My team has a FM Database, running on server 16, which utilizes a RESTFm / JSON API to support a web application. The API only passes 15 - 20 fields per record, and at the high side 1200-2000 records for a single request. This request takes some time to come back, on average 6-10 seconds, but more importantly when making requests to the API, concurrent requests fail.
Little more technical detail, we have a small service written in Node.js that manages the requests going to the API and uses it to create a read only cache in Redis, to speed up the above read requests to the API. We kept seeing where this Node service would start, then fail as it tried to make the initial requests to build the cache. When looking into it a bit more, it looks like the first request to the API returns with the expected data, but the other concurrent requests (sent asynchronously via an array of pre-formatted requests), all failed. I setup a small program to stress test the development version of this API, and found that so long as no request was sent concurrently, everything returned as expected. Once I started trying to send concurrent requests, they failed until the initial request returned. More importantly, it didn't matter if the request resulted in the above size dataset, or a single record (which when ran sequentially, return in sub 200ms).
I ran the above for a couple of hours and submitted 10k+ requests, and unfortunately the above conclusion was clear in the results.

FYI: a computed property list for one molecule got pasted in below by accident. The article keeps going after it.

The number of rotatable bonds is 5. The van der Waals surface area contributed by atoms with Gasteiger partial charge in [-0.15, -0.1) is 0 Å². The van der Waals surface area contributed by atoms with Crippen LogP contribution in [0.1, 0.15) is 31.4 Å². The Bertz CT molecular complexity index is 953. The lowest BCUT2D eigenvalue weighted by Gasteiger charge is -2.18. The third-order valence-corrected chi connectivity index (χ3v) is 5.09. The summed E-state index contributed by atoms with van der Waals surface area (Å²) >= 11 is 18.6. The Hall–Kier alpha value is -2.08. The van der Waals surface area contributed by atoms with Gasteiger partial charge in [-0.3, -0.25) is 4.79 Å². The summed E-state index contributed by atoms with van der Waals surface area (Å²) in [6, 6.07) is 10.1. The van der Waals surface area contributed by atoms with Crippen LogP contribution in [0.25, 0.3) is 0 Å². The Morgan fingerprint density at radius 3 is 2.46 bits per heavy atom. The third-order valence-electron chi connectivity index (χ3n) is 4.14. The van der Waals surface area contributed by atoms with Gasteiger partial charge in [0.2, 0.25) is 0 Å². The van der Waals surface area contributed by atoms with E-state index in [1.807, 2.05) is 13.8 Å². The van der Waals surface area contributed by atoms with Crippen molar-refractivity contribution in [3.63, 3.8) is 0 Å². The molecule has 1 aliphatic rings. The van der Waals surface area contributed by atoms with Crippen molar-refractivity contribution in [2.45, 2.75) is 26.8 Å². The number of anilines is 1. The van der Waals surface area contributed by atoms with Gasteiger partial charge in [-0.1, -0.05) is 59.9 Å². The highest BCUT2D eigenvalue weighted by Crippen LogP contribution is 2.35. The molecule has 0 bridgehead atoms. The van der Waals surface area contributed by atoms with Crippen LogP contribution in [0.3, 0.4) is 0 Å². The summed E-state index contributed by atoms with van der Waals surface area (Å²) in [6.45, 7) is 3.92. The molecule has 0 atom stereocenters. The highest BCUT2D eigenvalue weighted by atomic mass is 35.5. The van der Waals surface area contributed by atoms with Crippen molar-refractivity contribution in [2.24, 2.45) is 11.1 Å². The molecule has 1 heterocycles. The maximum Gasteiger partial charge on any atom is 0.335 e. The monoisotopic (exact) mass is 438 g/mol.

My question is, is the ability to process concurrent requests via a RESTFm API or the JSON Web API introduced in FM16, inherent to these tools or is it dependent upon the scripting logic behind the API? If the latter, is it possible to write that scripting logic into the API(s), or is the underlying nature of FM strict about how API requests are handled?
Cards on the table, I am not a FT FM developer, but have been working with it in some capacity for the last two years. This database was updated from its original version only a few years ago, so I wouldn't really call it legacy or stale by any means, and handling concurrent requests seems to be pretty straightforward in most API technologies today. We have also ran into a couple of other issues when utilizing REST apis with FM, such as the native PHP Limit for data moving through the api endpoints.
Any insights or recommendations are welcome, and I am more than happy to share the results of the tests I ran above if needed. Thanks in advance!